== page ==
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Government-Owned Inventions; Availability for Licensing

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AGENCY:

National Institutes of Health, Public Health Service, HHS.

ACTION:

Notice.

SUMMARY:

The inventions listed below are owned by agencies of the U.S. Government and are available for licensing in the U.S. in accordance with 35 U.S.C. 207 to achieve expeditious commercialization of results of federally-funded research and development. Foreign patent applications are filed on selected inventions to extend market coverage for companies and may also be available for licensing.

ADDRESSES:

Licensing information and copies of the U.S. patent applications listed below may be obtained by writing to the indicated licensing contact at the Office of Technology Transfer, National Institutes of Health, 6011 Executive Boulevard, Suite 325, Rockville, Maryland 20852-3804; telephone: 301/496-7057; fax: 301/402-0220. A signed Confidential Disclosure Agreement will Start Printed Page 37851be required to receive copies of the patent applications.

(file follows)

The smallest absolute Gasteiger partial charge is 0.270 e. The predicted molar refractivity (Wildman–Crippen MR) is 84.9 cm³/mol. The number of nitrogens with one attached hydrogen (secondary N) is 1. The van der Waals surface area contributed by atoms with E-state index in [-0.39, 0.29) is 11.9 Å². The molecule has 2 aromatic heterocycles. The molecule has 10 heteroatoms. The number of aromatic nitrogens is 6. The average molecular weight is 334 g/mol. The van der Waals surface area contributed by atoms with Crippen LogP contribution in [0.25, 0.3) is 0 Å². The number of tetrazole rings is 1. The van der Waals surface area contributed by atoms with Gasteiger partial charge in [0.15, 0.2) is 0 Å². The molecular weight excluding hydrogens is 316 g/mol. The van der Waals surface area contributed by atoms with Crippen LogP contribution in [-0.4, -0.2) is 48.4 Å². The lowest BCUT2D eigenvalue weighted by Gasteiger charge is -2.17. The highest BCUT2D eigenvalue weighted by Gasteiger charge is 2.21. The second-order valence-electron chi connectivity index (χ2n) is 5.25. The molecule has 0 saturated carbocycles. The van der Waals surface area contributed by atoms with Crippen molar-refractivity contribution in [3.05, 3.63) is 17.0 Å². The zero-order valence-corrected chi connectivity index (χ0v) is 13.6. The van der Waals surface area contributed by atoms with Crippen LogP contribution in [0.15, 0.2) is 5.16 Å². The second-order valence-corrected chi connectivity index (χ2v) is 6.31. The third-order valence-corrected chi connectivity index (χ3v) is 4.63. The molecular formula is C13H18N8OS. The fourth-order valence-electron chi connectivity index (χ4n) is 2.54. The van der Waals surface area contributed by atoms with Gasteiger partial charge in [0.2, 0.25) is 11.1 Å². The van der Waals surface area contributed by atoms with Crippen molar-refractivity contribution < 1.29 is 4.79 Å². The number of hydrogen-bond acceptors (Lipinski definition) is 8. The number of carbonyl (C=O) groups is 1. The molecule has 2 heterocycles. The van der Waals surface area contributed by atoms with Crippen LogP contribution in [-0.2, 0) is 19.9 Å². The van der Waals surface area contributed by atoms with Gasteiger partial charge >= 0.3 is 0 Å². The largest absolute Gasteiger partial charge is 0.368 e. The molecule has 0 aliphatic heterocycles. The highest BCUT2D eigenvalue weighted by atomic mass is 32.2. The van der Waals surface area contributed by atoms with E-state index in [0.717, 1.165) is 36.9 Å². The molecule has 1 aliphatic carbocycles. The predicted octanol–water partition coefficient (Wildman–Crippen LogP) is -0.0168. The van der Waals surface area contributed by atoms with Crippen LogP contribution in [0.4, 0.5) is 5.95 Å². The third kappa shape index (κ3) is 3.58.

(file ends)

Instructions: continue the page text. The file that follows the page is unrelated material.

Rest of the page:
Transgenic Mouse Model of Human B-cell Neoplasia Based on Myc Insertion into IgH (IgH-Mycm)

Siegfried Janz, M.D. (NCI)

DHHS Reference No. E-160-2003/0

Licensing Contact: Jeffrey Walenta; 301/435-4633; walentaj@mail.nih.gov.

Some types of cancers are caused by the translocation of genes between two different chromosomes. When a translocation occurs near a highly active promoter, uncontrolled cell growth can be the result if the translocated chromosome piece contains an oncogene. For example, in some types of B cell neoplasias the Myc oncogene from chromosome 8 is translocated into the highly transcribed region of the IgH locus in chromosome 14.

This invention is a transgenic mouse model that mimics the t(8;14)(q24;q32) translocation commonly found in human sporadic Burkitt's Lymphoma. Specifically, this model has the Myc gene inserted into the IgH locus just upstream of the constant region Cm.